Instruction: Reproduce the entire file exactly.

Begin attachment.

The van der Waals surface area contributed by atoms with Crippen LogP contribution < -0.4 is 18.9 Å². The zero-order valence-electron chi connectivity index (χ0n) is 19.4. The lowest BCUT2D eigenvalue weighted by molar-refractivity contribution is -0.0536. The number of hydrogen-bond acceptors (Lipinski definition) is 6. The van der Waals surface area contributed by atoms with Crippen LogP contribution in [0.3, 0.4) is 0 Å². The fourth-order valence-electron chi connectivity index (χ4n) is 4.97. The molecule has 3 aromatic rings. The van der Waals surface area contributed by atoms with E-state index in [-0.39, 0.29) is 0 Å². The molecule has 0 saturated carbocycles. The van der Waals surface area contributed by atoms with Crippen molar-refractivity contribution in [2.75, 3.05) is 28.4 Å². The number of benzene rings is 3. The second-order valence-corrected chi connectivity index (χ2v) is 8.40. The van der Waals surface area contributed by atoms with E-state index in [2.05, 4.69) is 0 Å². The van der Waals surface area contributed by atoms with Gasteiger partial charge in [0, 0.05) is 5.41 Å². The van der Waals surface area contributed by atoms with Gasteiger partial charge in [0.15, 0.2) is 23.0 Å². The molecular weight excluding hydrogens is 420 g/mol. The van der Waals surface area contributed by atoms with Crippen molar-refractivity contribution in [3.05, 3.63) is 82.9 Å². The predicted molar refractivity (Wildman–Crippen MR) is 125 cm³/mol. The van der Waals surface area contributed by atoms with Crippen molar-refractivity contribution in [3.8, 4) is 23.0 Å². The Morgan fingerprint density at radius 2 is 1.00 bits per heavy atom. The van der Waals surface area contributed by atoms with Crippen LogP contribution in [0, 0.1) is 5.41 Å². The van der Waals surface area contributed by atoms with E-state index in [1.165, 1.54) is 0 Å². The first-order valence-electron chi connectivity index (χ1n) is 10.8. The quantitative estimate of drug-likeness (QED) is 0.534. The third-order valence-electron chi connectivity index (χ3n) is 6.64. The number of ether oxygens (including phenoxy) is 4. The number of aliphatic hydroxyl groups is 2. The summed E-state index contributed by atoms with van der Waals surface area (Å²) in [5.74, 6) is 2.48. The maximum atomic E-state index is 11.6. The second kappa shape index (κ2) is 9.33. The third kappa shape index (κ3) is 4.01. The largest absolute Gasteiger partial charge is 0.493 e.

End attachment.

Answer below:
The van der Waals surface area contributed by atoms with Crippen LogP contribution < -0.4 is 18.9 Å². The zero-order valence-electron chi connectivity index (χ0n) is 19.4. The lowest BCUT2D eigenvalue weighted by molar-refractivity contribution is -0.0536. The number of hydrogen-bond acceptors (Lipinski definition) is 6. The van der Waals surface area contributed by atoms with Crippen LogP contribution in [0.3, 0.4) is 0 Å². The fourth-order valence-electron chi connectivity index (χ4n) is 4.97. The molecule has 3 aromatic rings. The van der Waals surface area contributed by atoms with E-state index in [-0.39, 0.29) is 0 Å². The molecule has 0 saturated carbocycles. The van der Waals surface area contributed by atoms with Crippen molar-refractivity contribution in [2.75, 3.05) is 28.4 Å². The number of benzene rings is 3. The second-order valence-corrected chi connectivity index (χ2v) is 8.40. The van der Waals surface area contributed by atoms with E-state index in [2.05, 4.69) is 0 Å². The van der Waals surface area contributed by atoms with Gasteiger partial charge in [0, 0.05) is 5.41 Å². The van der Waals surface area contributed by atoms with Gasteiger partial charge in [0.15, 0.2) is 23.0 Å². The molecular weight excluding hydrogens is 420 g/mol. The van der Waals surface area contributed by atoms with Crippen molar-refractivity contribution in [3.05, 3.63) is 82.9 Å². The predicted molar refractivity (Wildman–Crippen MR) is 125 cm³/mol. The van der Waals surface area contributed by atoms with Crippen molar-refractivity contribution in [3.8, 4) is 23.0 Å². The Morgan fingerprint density at radius 2 is 1.00 bits per heavy atom. The van der Waals surface area contributed by atoms with Crippen LogP contribution in [0, 0.1) is 5.41 Å². The van der Waals surface area contributed by atoms with E-state index in [1.165, 1.54) is 0 Å². The first-order valence-electron chi connectivity index (χ1n) is 10.8. The quantitative estimate of drug-likeness (QED) is 0.534. The third-order valence-electron chi connectivity index (χ3n) is 6.64. The number of ether oxygens (including phenoxy) is 4. The number of aliphatic hydroxyl groups is 2. The summed E-state index contributed by atoms with van der Waals surface area (Å²) in [5.74, 6) is 2.48. The maximum atomic E-state index is 11.6. The second kappa shape index (κ2) is 9.33. The third kappa shape index (κ3) is 4.01. The largest absolute Gasteiger partial charge is 0.493 e.